March 23, 2014
People let too many little things ruin their day, their week, their relationships.
A perceived tone of voice, reading unknown thoughts instead of what is said, believing the worst case scenario, about someone’s intentions, motives, love or lack thereof.
How many special moments together are lost because a mother and daughter aren’t speaking; how much love left unexpressed.
Why do so many people prefer conflict, bearing a grudge, exaggeration in place of forgiveness?
One life to live, such a short time to take advantage of time with loved ones.
If I think someone is not considering my feelings, it probably says more about me than the someone. I can remove myself any exposure to that person, or forgive (see, it was about me all along,) and enjoy what that someone brings to my life.
I am never going to agree one-hundred percent with anyone, we are all free, unique individuals. Not even my spouse and I will always agree, and to take offense at a disagreement is but destructive.
March 2, 2014
Before we Americans get all holy roller about Russia sending troops into Crimea let’s not forget we set the standard for invasion, and the bar is damned low. I’m against Russia’s action, but they have more legitimate interests in Crimea than the US ever had in Iraq.
W instituted a policy of engagement to prevent a perceived threat, and Russia is just taking up our mantle. Don’t be a hypocrite. If you were for the Iraq war you can’t criticize Russia for this.
We are witnessing the consequences of our own short term thinking. Any despot can now claim a perceived threat anywhere in the world regardless of how flimsy the evidence (think WMDs and when Al Qaeda actually gained a presence in Iraq) and send in the troops. That’s what the US continues to claim with our drone strikes, and we gave the world a glaring example in Iraq.
Is the US the world’s policeman? Is the US a moral authority and example for the world? I believe we have forfeited any right to criticize Russia’s actions from the moral high ground.
War on the face of it is immoral. Thirteen civilians die for every soldier’s death worldwide. We should support any person(s) or people(s) who want the freedom to determine their own life (lives.) But the policies of the US are too selective (Ukraine but not DRC? Syria? Ethiopia? Mexico?) and screams ethnic favoritism.
We all have to make difficult moral decisions in our lives, and often not making a decision is the decision we make that’s the most harmful. At least strive to be consistent, as an individual, a family, a people, as human beings.
The US could make the world such a better place, if we just had the moral and rational backbone to attempt to live up to our rhetoric. It’s OK to fail, it’s not OK to fail to try.
February 26, 2014
Nough said? The real question is: Are we encouraging technically competent fiction over great writing. I certainly get the feeling that one of my problems getting published (besides running two companies and having to steal hours in the middle of the night to write at all) is that my fiction does not conform to what editors look for. They want to check off the boxes. Below is one suggested structure by Philip Brewer.
- a character,
- in a situation,
- with a problem,
- who tries repeatedly to solve his problem,
- but repeatedly fails, (usually making the problem worse),
- then, at the climax of the story, makes a final attempt (which might either succeed or fail, depending on the kind of story it is), after which
- the result is “validated” in a way that makes it clear that what we saw was, in fact, the final result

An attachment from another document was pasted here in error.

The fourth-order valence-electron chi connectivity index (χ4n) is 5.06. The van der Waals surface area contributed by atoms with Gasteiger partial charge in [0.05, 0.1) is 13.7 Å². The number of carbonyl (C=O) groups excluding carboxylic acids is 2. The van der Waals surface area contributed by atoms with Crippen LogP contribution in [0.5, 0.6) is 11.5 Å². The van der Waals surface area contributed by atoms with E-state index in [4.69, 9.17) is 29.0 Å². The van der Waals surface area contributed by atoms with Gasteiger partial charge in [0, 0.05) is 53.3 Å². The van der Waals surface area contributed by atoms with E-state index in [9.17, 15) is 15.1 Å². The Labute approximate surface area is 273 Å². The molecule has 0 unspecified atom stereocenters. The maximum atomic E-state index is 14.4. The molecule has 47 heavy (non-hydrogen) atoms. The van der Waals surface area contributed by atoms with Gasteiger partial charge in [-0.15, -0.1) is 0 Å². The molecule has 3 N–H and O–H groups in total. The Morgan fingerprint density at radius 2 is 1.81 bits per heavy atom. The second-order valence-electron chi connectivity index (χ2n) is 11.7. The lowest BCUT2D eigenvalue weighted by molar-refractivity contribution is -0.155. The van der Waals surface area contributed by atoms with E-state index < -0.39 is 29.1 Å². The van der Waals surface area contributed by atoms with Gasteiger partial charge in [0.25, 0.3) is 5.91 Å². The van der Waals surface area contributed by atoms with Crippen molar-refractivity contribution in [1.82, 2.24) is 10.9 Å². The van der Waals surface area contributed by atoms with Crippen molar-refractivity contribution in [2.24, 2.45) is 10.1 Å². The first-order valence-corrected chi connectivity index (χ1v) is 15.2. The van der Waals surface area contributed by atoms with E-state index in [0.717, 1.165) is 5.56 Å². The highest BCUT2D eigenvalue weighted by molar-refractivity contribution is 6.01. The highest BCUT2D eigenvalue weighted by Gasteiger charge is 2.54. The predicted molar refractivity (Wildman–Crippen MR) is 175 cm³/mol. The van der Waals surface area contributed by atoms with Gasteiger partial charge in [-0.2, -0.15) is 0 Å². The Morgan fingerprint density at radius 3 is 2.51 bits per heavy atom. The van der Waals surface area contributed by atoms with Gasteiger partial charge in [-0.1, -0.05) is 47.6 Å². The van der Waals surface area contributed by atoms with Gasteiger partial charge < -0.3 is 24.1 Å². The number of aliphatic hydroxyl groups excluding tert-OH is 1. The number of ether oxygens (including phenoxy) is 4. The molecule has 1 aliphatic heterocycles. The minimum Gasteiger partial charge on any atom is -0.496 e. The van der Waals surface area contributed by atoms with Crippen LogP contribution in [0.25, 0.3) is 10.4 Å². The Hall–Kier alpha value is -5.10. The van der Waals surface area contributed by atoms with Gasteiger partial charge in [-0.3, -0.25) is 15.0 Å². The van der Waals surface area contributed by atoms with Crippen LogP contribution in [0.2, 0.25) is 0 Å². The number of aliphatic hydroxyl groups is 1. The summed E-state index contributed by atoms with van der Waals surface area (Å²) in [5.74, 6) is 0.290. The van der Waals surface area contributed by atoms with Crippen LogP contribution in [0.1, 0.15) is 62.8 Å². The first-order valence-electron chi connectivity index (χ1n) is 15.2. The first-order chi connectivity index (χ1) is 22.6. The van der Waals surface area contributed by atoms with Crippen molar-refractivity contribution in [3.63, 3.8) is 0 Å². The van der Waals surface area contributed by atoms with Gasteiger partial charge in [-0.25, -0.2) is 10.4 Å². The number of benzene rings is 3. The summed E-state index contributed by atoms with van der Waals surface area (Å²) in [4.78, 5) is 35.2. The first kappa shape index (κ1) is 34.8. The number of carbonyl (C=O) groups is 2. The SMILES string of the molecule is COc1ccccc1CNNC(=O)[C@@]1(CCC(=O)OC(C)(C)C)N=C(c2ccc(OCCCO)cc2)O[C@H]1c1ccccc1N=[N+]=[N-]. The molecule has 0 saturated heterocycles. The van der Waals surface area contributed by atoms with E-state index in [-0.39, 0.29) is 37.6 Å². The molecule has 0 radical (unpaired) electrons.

There’s nothing wrong with this kind of structure, and certainly any aspiring writer should be able to do it. My wishful thinking has been: As soon as I publish enough stories that fit the model and develop a following, then I can stray from the approved norm. It reminds me of freshman composition: write a beginning, middle, and end. It’s easy to understand, tells a story, and it’s great for freshman comp or a newspaper article.
But my stories don’t always follow this path. At a recent conference I workshopped a book of short stories. Yes, they weren’t all as polished as I would have liked. Yet many of the stories were exceptionally well received. They were uplifting, inspiring, clever, upsetting. The instructor said, “Start sending these out. I love it. You’re taking chances.” Toward the end of the workshop I met with an agent from a top NYC agency who had read two of the stories. She remarked, “Very creative. I really like the endings. You’ve never published, so here’s what you do. Send them out like crazy. It’s a numbers game, a full time job. After you get three or four published I can pitch the book to a publisher with the promise of a novel to come. Here’s my card.”
I was ecstatic. And I’m also building up a nice collection of rejections. The problem, it seems to me, is the stories are missing some of Mr. Brewer’s elements. They are creative yet easily readable (one of my problems in the past was asking too much of the reader.) Sometimes the main character is somewhat passive while the supporting characters react to her/his reactions. The endings are poignant, but often not validating, though always relevant (I must admit here that I find many endings, in all forms of published and even celebrated fiction, disappointing.) In short, I’m not playing the game.
Methinks there are many of me out there. I’m not a young aspiring writer. I’m a middle aged (whatever that means these days) man who has a modestly successful career and is prudent enough to not risk my family’s future over a Twilight dream. I shouldn’t have to get another degree or to move to NYC to be taken seriously.
Yes, I am still learning how to write, but the writing is good. The stories are fun, the reader can identify with the characters and still leave their world for a while. Some are more serious than others, and they all have an original voice. Maybe too original.
The debate is really MFA OR NYC, not VS. I don’t fit into either category. I’ve been in workshops with MFA students who have the same dream as I, are younger, but unfortunately have little chance of developing into good fiction writers. They’re being sold a bill of goods, and this is why many people are led to the cynical view that the MFA system in America is basically a for profit industry. An industry must have standards, and if the nuts and bolts of your product are metric it will be hard to sell. Strict standards are fine for freshman comp, but this is a Masters of Fine Arts. It’s supposed to be creative.